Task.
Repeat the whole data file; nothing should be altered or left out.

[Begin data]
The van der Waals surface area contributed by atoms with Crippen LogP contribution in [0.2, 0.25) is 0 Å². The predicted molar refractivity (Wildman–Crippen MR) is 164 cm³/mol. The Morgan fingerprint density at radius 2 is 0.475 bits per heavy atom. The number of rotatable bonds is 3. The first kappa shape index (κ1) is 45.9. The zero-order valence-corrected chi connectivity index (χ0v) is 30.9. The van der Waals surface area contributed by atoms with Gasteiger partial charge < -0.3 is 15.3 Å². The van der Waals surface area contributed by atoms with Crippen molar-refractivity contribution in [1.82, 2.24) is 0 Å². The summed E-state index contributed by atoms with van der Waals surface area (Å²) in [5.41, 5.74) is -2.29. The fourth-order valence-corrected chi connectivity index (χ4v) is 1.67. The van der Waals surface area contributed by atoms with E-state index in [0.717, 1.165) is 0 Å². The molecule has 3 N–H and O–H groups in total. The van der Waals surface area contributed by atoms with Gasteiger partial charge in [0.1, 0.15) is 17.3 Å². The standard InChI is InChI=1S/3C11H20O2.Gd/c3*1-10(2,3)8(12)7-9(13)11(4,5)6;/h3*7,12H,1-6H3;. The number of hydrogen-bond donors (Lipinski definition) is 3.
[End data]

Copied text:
The van der Waals surface area contributed by atoms with Crippen LogP contribution in [0.2, 0.25) is 0 Å². The predicted molar refractivity (Wildman–Crippen MR) is 164 cm³/mol. The Morgan fingerprint density at radius 2 is 0.475 bits per heavy atom. The number of rotatable bonds is 3. The first kappa shape index (κ1) is 45.9. The zero-order valence-corrected chi connectivity index (χ0v) is 30.9. The van der Waals surface area contributed by atoms with Gasteiger partial charge < -0.3 is 15.3 Å². The van der Waals surface area contributed by atoms with Crippen molar-refractivity contribution in [1.82, 2.24) is 0 Å². The summed E-state index contributed by atoms with van der Waals surface area (Å²) in [5.41, 5.74) is -2.29. The fourth-order valence-corrected chi connectivity index (χ4v) is 1.67. The van der Waals surface area contributed by atoms with E-state index in [0.717, 1.165) is 0 Å². The molecule has 3 N–H and O–H groups in total. The van der Waals surface area contributed by atoms with Gasteiger partial charge in [0.1, 0.15) is 17.3 Å². The standard InChI is InChI=1S/3C11H20O2.Gd/c3*1-10(2,3)8(12)7-9(13)11(4,5)6;/h3*7,12H,1-6H3;. The number of hydrogen-bond donors (Lipinski definition) is 3.